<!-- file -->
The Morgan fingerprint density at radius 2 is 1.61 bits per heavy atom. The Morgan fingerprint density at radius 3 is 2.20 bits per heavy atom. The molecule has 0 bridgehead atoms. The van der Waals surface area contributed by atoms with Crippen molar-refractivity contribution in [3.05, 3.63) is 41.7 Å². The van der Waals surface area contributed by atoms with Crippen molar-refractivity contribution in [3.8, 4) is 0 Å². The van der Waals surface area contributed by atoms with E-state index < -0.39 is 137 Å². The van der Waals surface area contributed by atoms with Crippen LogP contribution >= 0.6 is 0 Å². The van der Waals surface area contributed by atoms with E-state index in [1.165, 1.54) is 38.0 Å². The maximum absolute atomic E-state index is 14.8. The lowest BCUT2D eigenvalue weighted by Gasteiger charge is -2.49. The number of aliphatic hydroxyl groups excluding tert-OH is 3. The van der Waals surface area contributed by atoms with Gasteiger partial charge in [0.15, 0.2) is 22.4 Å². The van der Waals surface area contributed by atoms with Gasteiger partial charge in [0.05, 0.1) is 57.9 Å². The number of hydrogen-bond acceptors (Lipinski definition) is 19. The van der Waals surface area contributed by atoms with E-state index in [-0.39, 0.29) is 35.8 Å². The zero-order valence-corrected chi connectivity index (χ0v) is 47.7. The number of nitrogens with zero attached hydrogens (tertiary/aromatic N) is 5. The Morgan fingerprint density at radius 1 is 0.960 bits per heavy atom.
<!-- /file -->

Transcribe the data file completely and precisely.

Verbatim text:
The Morgan fingerprint density at radius 2 is 1.61 bits per heavy atom. The Morgan fingerprint density at radius 3 is 2.20 bits per heavy atom. The molecule has 0 bridgehead atoms. The van der Waals surface area contributed by atoms with Crippen molar-refractivity contribution in [3.05, 3.63) is 41.7 Å². The van der Waals surface area contributed by atoms with Crippen molar-refractivity contribution in [3.8, 4) is 0 Å². The van der Waals surface area contributed by atoms with E-state index < -0.39 is 137 Å². The van der Waals surface area contributed by atoms with Crippen LogP contribution >= 0.6 is 0 Å². The van der Waals surface area contributed by atoms with E-state index in [1.165, 1.54) is 38.0 Å². The maximum absolute atomic E-state index is 14.8. The lowest BCUT2D eigenvalue weighted by Gasteiger charge is -2.49. The number of aliphatic hydroxyl groups excluding tert-OH is 3. The van der Waals surface area contributed by atoms with Gasteiger partial charge in [0.15, 0.2) is 22.4 Å². The van der Waals surface area contributed by atoms with Gasteiger partial charge in [0.05, 0.1) is 57.9 Å². The number of hydrogen-bond acceptors (Lipinski definition) is 19. The van der Waals surface area contributed by atoms with E-state index in [-0.39, 0.29) is 35.8 Å². The zero-order valence-corrected chi connectivity index (χ0v) is 47.7. The number of nitrogens with zero attached hydrogens (tertiary/aromatic N) is 5. The Morgan fingerprint density at radius 1 is 0.960 bits per heavy atom.